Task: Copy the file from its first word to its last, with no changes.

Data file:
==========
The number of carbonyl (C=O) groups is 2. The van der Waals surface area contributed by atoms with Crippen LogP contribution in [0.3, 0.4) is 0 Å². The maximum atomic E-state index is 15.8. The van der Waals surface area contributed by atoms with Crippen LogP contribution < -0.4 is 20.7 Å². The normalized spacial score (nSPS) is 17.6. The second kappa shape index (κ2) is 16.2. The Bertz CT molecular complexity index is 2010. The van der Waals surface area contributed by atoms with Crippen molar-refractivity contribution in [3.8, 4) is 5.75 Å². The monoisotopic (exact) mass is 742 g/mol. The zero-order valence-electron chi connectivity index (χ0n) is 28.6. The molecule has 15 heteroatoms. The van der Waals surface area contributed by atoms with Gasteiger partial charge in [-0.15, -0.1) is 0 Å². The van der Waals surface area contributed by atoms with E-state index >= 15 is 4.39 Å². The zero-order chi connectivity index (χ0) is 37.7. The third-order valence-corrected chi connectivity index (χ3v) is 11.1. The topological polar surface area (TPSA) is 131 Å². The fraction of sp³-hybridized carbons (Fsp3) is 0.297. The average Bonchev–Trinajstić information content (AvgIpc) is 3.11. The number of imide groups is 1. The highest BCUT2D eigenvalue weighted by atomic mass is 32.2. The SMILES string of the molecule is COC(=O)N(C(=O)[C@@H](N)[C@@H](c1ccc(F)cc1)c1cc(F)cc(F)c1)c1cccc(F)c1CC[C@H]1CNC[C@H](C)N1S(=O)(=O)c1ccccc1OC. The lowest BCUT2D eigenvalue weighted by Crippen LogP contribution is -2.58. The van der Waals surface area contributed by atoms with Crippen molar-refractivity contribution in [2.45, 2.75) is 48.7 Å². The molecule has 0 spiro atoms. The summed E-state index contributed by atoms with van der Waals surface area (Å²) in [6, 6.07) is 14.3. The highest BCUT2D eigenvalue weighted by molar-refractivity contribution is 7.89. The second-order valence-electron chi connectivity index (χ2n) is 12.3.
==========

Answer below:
The number of carbonyl (C=O) groups is 2. The van der Waals surface area contributed by atoms with Crippen LogP contribution in [0.3, 0.4) is 0 Å². The maximum atomic E-state index is 15.8. The van der Waals surface area contributed by atoms with Crippen LogP contribution < -0.4 is 20.7 Å². The normalized spacial score (nSPS) is 17.6. The second kappa shape index (κ2) is 16.2. The Bertz CT molecular complexity index is 2010. The van der Waals surface area contributed by atoms with Crippen molar-refractivity contribution in [3.8, 4) is 5.75 Å². The monoisotopic (exact) mass is 742 g/mol. The zero-order valence-electron chi connectivity index (χ0n) is 28.6. The molecule has 15 heteroatoms. The van der Waals surface area contributed by atoms with Gasteiger partial charge in [-0.15, -0.1) is 0 Å². The van der Waals surface area contributed by atoms with E-state index >= 15 is 4.39 Å². The zero-order chi connectivity index (χ0) is 37.7. The third-order valence-corrected chi connectivity index (χ3v) is 11.1. The topological polar surface area (TPSA) is 131 Å². The fraction of sp³-hybridized carbons (Fsp3) is 0.297. The average Bonchev–Trinajstić information content (AvgIpc) is 3.11. The number of imide groups is 1. The highest BCUT2D eigenvalue weighted by atomic mass is 32.2. The SMILES string of the molecule is COC(=O)N(C(=O)[C@@H](N)[C@@H](c1ccc(F)cc1)c1cc(F)cc(F)c1)c1cccc(F)c1CC[C@H]1CNC[C@H](C)N1S(=O)(=O)c1ccccc1OC. The lowest BCUT2D eigenvalue weighted by Crippen LogP contribution is -2.58. The van der Waals surface area contributed by atoms with Crippen molar-refractivity contribution in [2.45, 2.75) is 48.7 Å². The molecule has 0 spiro atoms. The summed E-state index contributed by atoms with van der Waals surface area (Å²) in [6, 6.07) is 14.3. The highest BCUT2D eigenvalue weighted by molar-refractivity contribution is 7.89. The second-order valence-electron chi connectivity index (χ2n) is 12.3.